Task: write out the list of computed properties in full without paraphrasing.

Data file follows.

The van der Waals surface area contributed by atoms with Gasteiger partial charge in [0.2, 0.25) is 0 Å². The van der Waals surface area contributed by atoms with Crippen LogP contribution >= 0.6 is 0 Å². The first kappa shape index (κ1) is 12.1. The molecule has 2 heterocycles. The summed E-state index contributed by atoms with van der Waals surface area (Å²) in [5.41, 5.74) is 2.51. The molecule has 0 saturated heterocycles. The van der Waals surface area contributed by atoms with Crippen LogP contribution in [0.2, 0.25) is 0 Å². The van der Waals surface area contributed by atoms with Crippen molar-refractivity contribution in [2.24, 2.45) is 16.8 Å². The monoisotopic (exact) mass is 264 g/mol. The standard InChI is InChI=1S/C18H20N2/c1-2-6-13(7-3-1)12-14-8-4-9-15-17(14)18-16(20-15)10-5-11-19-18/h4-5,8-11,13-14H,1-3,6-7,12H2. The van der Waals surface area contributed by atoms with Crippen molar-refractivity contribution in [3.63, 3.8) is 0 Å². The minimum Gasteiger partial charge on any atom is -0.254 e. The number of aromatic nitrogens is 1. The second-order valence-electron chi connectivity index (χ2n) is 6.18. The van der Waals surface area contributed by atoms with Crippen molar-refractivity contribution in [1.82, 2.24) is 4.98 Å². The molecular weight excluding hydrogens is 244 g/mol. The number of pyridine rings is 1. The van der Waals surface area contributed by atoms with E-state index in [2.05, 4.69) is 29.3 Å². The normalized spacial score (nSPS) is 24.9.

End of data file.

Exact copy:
The van der Waals surface area contributed by atoms with Gasteiger partial charge in [0.2, 0.25) is 0 Å². The van der Waals surface area contributed by atoms with Crippen LogP contribution >= 0.6 is 0 Å². The first kappa shape index (κ1) is 12.1. The molecule has 2 heterocycles. The summed E-state index contributed by atoms with van der Waals surface area (Å²) in [5.41, 5.74) is 2.51. The molecule has 0 saturated heterocycles. The van der Waals surface area contributed by atoms with Crippen LogP contribution in [0.2, 0.25) is 0 Å². The van der Waals surface area contributed by atoms with Crippen molar-refractivity contribution in [2.24, 2.45) is 16.8 Å². The monoisotopic (exact) mass is 264 g/mol. The standard InChI is InChI=1S/C18H20N2/c1-2-6-13(7-3-1)12-14-8-4-9-15-17(14)18-16(20-15)10-5-11-19-18/h4-5,8-11,13-14H,1-3,6-7,12H2. The van der Waals surface area contributed by atoms with Crippen molar-refractivity contribution in [3.63, 3.8) is 0 Å². The minimum Gasteiger partial charge on any atom is -0.254 e. The number of aromatic nitrogens is 1. The second-order valence-electron chi connectivity index (χ2n) is 6.18. The van der Waals surface area contributed by atoms with Crippen molar-refractivity contribution in [1.82, 2.24) is 4.98 Å². The molecular weight excluding hydrogens is 244 g/mol. The number of pyridine rings is 1. The van der Waals surface area contributed by atoms with E-state index in [2.05, 4.69) is 29.3 Å². The normalized spacial score (nSPS) is 24.9.